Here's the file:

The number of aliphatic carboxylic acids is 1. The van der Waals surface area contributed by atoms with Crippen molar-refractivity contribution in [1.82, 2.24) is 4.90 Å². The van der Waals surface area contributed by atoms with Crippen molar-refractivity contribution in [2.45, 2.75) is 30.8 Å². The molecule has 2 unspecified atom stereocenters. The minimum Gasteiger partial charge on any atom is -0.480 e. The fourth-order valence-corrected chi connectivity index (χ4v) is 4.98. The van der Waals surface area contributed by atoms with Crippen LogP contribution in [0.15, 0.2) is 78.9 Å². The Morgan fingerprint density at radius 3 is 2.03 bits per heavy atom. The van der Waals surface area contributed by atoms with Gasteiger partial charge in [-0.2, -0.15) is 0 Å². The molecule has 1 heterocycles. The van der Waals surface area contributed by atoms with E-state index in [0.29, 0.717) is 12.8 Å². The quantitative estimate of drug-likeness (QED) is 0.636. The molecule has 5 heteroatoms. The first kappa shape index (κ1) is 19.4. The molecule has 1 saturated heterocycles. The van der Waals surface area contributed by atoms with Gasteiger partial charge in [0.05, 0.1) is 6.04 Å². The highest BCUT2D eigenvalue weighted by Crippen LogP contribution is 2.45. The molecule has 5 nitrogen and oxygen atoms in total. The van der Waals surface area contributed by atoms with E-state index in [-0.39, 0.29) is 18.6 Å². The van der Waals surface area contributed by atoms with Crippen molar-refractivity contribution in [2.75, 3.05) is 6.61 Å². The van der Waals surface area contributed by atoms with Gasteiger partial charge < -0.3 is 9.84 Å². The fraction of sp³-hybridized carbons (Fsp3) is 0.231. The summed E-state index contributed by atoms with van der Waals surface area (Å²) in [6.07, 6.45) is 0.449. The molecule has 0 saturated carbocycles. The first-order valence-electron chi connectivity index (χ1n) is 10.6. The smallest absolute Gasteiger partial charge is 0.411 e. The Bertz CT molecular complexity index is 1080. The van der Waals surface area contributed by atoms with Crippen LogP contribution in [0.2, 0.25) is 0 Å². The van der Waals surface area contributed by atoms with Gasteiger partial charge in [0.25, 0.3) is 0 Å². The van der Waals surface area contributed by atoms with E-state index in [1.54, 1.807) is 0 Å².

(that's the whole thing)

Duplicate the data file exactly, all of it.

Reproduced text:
The number of aliphatic carboxylic acids is 1. The van der Waals surface area contributed by atoms with Crippen molar-refractivity contribution in [1.82, 2.24) is 4.90 Å². The van der Waals surface area contributed by atoms with Crippen molar-refractivity contribution in [2.45, 2.75) is 30.8 Å². The molecule has 2 unspecified atom stereocenters. The minimum Gasteiger partial charge on any atom is -0.480 e. The fourth-order valence-corrected chi connectivity index (χ4v) is 4.98. The van der Waals surface area contributed by atoms with Crippen LogP contribution in [0.15, 0.2) is 78.9 Å². The Morgan fingerprint density at radius 3 is 2.03 bits per heavy atom. The van der Waals surface area contributed by atoms with Gasteiger partial charge in [-0.2, -0.15) is 0 Å². The molecule has 1 heterocycles. The van der Waals surface area contributed by atoms with E-state index in [0.29, 0.717) is 12.8 Å². The quantitative estimate of drug-likeness (QED) is 0.636. The molecule has 5 heteroatoms. The first kappa shape index (κ1) is 19.4. The molecule has 1 saturated heterocycles. The van der Waals surface area contributed by atoms with Gasteiger partial charge in [0.05, 0.1) is 6.04 Å². The highest BCUT2D eigenvalue weighted by Crippen LogP contribution is 2.45. The molecule has 5 nitrogen and oxygen atoms in total. The van der Waals surface area contributed by atoms with E-state index in [-0.39, 0.29) is 18.6 Å². The van der Waals surface area contributed by atoms with Crippen molar-refractivity contribution in [2.75, 3.05) is 6.61 Å². The van der Waals surface area contributed by atoms with Gasteiger partial charge < -0.3 is 9.84 Å². The fraction of sp³-hybridized carbons (Fsp3) is 0.231. The summed E-state index contributed by atoms with van der Waals surface area (Å²) in [6.07, 6.45) is 0.449. The molecule has 0 saturated carbocycles. The first-order valence-electron chi connectivity index (χ1n) is 10.6. The smallest absolute Gasteiger partial charge is 0.411 e. The Bertz CT molecular complexity index is 1080. The van der Waals surface area contributed by atoms with Crippen LogP contribution in [0.2, 0.25) is 0 Å². The van der Waals surface area contributed by atoms with Gasteiger partial charge in [0.25, 0.3) is 0 Å². The van der Waals surface area contributed by atoms with E-state index in [1.54, 1.807) is 0 Å².